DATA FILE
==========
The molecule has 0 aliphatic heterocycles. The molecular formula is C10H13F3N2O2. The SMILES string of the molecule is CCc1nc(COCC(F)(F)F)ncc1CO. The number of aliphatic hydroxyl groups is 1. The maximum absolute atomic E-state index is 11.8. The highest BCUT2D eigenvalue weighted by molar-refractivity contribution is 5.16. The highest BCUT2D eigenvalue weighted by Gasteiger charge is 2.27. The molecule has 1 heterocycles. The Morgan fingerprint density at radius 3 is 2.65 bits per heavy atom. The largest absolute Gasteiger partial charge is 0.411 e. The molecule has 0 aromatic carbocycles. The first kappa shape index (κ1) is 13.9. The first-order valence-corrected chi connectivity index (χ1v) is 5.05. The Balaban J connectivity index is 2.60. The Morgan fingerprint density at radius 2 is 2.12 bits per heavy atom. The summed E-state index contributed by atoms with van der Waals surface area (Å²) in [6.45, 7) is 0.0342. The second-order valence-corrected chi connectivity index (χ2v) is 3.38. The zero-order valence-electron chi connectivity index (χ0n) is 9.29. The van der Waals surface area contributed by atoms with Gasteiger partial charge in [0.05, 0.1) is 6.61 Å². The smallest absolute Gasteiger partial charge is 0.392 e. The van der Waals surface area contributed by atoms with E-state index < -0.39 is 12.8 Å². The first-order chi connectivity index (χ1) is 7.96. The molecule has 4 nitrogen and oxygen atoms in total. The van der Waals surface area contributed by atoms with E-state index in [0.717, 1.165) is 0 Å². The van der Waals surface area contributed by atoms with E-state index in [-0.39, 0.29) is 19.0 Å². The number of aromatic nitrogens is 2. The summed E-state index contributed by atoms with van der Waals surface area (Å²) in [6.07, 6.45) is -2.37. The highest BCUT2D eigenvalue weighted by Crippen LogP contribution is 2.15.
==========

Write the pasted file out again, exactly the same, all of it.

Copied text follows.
The molecule has 0 aliphatic heterocycles. The molecular formula is C10H13F3N2O2. The SMILES string of the molecule is CCc1nc(COCC(F)(F)F)ncc1CO. The number of aliphatic hydroxyl groups is 1. The maximum absolute atomic E-state index is 11.8. The highest BCUT2D eigenvalue weighted by molar-refractivity contribution is 5.16. The highest BCUT2D eigenvalue weighted by Gasteiger charge is 2.27. The molecule has 1 heterocycles. The Morgan fingerprint density at radius 3 is 2.65 bits per heavy atom. The largest absolute Gasteiger partial charge is 0.411 e. The molecule has 0 aromatic carbocycles. The first kappa shape index (κ1) is 13.9. The first-order valence-corrected chi connectivity index (χ1v) is 5.05. The Balaban J connectivity index is 2.60. The Morgan fingerprint density at radius 2 is 2.12 bits per heavy atom. The summed E-state index contributed by atoms with van der Waals surface area (Å²) in [6.45, 7) is 0.0342. The second-order valence-corrected chi connectivity index (χ2v) is 3.38. The zero-order valence-electron chi connectivity index (χ0n) is 9.29. The van der Waals surface area contributed by atoms with Gasteiger partial charge in [0.05, 0.1) is 6.61 Å². The smallest absolute Gasteiger partial charge is 0.392 e. The van der Waals surface area contributed by atoms with E-state index < -0.39 is 12.8 Å². The first-order chi connectivity index (χ1) is 7.96. The molecule has 4 nitrogen and oxygen atoms in total. The van der Waals surface area contributed by atoms with E-state index in [0.717, 1.165) is 0 Å². The van der Waals surface area contributed by atoms with E-state index in [-0.39, 0.29) is 19.0 Å². The number of aromatic nitrogens is 2. The summed E-state index contributed by atoms with van der Waals surface area (Å²) in [6.07, 6.45) is -2.37. The highest BCUT2D eigenvalue weighted by Crippen LogP contribution is 2.15.